My Pitt Street Research co-founder Marc Kennis has built a deserved reputation as the leading Australia-based analyst covering the Israeli Tech scene, with cutting edge research on companies like Weebit Nano and Security Matters. Last December I went with Marc to Israel to scope out the Biotech and medical device potential of the country (and, I’ll admit it, to see for the first time the Promised Land I’ve read a lot about in the Bible). Needless to say, I came back impressed, because Israel has long been a global, albeit under-rated, powerhouse of Biotech development and home to one Top 50 pharma company, Teva.

Australians and Israelis have a lot in common

Enhancing the match between our two countries, on the Israeli side, is the businesslike way that most Israeli tech and biotech entrepreneurs go about funding and building their companies. I’ve been pleased with the high commitment displayed by Israeli companies to best practice when it comes to compliance with the ASX listing rules, and I’ve always found an investor presentation by an ASX-listed Israeli Tech company to be sharp and to-the-point. Israelis are easy to deal with because they have a frankness about them that Aussies like. However, what really excites Australian investors is the hustle that typically goes with an Israeli company.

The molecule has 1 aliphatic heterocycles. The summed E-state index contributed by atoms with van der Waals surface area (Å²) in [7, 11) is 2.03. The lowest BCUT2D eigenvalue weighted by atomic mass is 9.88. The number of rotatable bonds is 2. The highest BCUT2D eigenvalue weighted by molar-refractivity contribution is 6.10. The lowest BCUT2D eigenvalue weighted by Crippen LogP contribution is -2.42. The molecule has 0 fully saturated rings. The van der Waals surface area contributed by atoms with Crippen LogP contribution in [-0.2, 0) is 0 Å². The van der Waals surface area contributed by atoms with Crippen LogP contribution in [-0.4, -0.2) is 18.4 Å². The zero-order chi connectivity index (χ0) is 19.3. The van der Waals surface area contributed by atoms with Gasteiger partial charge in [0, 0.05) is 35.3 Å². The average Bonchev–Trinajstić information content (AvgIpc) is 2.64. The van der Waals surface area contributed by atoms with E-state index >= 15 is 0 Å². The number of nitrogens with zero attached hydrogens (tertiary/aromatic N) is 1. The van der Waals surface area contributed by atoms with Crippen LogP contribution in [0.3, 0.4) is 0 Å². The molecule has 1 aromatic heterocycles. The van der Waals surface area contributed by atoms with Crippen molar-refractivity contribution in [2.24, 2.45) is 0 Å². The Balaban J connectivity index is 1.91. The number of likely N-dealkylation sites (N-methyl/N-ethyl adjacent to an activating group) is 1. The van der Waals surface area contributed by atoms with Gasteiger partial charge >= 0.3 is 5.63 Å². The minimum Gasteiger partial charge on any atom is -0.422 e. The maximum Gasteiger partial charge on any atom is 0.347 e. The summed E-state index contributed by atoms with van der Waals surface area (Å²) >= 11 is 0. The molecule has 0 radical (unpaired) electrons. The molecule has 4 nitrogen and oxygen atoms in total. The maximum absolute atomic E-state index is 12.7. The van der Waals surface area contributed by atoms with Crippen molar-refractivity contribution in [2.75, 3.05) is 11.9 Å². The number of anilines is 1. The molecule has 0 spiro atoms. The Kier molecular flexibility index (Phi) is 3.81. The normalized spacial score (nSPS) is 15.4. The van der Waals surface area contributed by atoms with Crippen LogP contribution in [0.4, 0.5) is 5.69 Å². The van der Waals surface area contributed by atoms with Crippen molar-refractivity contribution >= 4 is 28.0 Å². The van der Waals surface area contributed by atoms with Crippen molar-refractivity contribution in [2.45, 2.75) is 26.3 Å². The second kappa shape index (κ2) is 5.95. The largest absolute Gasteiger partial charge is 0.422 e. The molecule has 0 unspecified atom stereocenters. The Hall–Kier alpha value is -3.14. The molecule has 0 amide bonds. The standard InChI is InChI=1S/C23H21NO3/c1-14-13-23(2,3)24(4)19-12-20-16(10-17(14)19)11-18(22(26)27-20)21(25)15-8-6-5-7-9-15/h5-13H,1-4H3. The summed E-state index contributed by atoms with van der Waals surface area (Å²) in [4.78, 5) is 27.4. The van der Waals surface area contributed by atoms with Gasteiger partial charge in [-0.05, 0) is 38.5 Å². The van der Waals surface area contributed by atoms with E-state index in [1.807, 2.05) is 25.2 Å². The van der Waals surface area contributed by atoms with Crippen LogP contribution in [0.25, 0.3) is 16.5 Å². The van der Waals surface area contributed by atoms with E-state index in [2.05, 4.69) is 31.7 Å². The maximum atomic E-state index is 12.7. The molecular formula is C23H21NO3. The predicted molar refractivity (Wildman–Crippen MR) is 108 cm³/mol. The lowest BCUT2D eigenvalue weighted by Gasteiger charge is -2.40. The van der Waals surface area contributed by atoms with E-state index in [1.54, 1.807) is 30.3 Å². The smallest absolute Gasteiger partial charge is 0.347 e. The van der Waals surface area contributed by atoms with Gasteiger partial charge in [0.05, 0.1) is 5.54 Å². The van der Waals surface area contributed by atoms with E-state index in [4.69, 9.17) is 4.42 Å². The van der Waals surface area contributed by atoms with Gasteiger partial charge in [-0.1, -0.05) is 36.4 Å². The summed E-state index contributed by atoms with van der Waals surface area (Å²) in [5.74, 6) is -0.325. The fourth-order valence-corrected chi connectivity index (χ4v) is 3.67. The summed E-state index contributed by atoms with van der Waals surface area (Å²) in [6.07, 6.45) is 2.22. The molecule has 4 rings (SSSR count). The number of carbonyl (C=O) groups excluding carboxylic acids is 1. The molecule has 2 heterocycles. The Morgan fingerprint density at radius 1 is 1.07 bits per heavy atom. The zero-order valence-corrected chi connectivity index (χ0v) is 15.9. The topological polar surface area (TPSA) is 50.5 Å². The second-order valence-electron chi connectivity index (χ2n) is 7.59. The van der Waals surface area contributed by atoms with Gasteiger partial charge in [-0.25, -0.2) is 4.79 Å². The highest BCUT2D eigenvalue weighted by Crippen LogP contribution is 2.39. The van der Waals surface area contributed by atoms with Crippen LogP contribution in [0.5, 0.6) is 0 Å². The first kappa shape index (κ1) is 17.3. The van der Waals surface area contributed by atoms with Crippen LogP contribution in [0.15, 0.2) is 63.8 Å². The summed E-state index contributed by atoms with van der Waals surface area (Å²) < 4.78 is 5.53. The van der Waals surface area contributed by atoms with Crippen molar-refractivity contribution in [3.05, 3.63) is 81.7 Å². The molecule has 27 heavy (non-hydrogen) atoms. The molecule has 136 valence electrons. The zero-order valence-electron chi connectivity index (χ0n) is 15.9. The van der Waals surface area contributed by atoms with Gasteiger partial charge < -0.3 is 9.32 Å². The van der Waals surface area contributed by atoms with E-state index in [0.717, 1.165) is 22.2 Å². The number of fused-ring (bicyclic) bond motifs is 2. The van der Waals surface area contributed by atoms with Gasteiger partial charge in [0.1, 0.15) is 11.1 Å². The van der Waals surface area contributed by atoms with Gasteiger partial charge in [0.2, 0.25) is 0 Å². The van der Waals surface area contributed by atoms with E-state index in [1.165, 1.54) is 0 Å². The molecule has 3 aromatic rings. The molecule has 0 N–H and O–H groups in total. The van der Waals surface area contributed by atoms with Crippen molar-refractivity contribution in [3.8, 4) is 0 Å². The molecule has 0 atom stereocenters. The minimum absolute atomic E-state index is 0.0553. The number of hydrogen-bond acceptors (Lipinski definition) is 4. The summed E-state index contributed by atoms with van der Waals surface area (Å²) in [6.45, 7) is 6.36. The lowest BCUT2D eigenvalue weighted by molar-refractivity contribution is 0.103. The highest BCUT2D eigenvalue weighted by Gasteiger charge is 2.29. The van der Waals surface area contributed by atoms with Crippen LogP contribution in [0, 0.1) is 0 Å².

When I read Start-up Nation, Dan Senor and Saul Singer’s masterly 2009 analysis of the Israeli economic miracle, I was struck by the authors’ contention that Israelis are an impatient people. I guess you would be impatient too if you had waited several millennia to get your country back. This impatience usually means that when an Israeli team starts a new tech company, their business plan will prominently feature revenue generation at the earliest possible opportunity. Australian investors have a similar impatience when it comes to earning returns from technology investments, born from the fact that sometimes it doesn’t take long, in the outback of the Lucky Country, to go from a successful drilling campaign to a producing and highly valuable mine. So, from an investment perspective, Israel has the kind of stories the Aussies are looking for.